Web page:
PHOENIX — Preliminary federal government data reports 210,000 migrant encounters in the month of July at the border, passing the previous record number of 170,000 in March.
Federal officials say with all of those people crossing the desert in the middle of summer the number of rescues has skyrocketed.
“This is the worst summer. For the 14 years I've been in, seven years here in the sector this seems to be the combination of the hottest summer and then we’re having a surge in activity,” stated Ryan Riccucci.
Riccucci is the deputy patrol agent in charge of the Arizona Air Coordination Center (911 call center) in Tucson.
Riccucci says more than 40 rescue calls come into the 911 call center serving the Border Patrol’s Tucson Sector every day. He says the rescue calls often come one right after the other.
It’s a process that takes attention to detail and cutting-edge technology.
“Like a video game because they can see each other on the map. Without this, you'd have to stop, get GPS coordinates, call each other on the radio, look at a map. Not, no more, we are truly leveraging technology for self-organized, self-initiated operations for border security in search and rescue, like never before,” stated Riccucci.
Whether up in the mountains or out in the desert, agents in the 911 call center can see each other's locations and share that information with their partners.
“We're a link in the EMS chain to coordinate search and rescue, or also provide a common operational picture of what's going on in the field for our agents conducting operations, and then how to match when agents are calling for air support to match the best available capability to the request,” said Riccucci.
He says in the busy summer season, the majority of their 911 requests are for search and rescue.
“We have to coordinate the rescue, figure out where they are, what’s the best asset, how urgent it is and then try to triage when you have 20-30 calls a day you have limited resources on how to figure out who to go to first.”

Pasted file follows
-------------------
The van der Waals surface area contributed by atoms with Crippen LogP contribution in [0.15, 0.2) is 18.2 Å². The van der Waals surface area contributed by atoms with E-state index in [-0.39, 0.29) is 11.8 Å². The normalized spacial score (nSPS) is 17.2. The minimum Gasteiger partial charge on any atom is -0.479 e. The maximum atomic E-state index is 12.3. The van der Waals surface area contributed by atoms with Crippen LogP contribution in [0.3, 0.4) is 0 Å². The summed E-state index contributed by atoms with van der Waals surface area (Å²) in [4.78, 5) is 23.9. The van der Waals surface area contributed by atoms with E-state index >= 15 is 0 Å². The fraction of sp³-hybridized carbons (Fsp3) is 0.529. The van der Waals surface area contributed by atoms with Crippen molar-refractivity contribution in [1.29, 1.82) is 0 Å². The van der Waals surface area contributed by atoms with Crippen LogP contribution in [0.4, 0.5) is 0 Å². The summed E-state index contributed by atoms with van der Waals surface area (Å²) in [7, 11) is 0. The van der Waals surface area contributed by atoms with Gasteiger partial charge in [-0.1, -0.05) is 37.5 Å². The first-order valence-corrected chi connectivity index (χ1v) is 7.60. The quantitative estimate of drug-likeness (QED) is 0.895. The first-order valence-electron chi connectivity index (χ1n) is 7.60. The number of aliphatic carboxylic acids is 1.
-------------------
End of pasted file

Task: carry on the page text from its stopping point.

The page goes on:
Once the agents get the 911 call they coordinate between the caller and the agent out in the field.
“When we get a call for 911 and people need help, it’s no longer an immigration issue, we have a responsibility to do our due diligence and try to save that person whoever it is,” expressed Riccucci.
But the collaboration to save lives goes beyond borders.
This is the C5i center in Sonora, Mexico, where they help coordinate rescues with border patrol in the Tucson and Yuma sectors.
“We have direct phone lines to connect with CBP or BORSTAR,” said Ricardo Sarabia.
Sarabia manages the center in San Luis Rio Colorado, a border town with Yuma, Arizona. He says many times their cell towers get 911 calls from people in America first.
“We use the Emergency Location System,” said Sarabia.
Sarabia says not only do they share a similar system with Border Patrol but they’ve also been trained in Arizona by Customs and Border Protection and have received GPS devices for their rescue groups out in the field.
“It's been historic,” said Guadalupe Lares-Núñez.
Lares-Núñez coordinates the C5i Sonora at a state level, she says from November to June, they have helped the border patrol to rescue almost 700 people in the U.S.
The efforts are needed now more than ever, says Hector Servin de la Mora who manages the 911 call center in Nogales, Sonora.
Servin de la Mora says this has been one of the busiest summers for the 911 call center in the Sonora-Mexico border.
“To give you some perspective, we have recorded 26 reports in February, 51 in March, 60 in April, 94 in May and so on,” stated Servin de la Mora.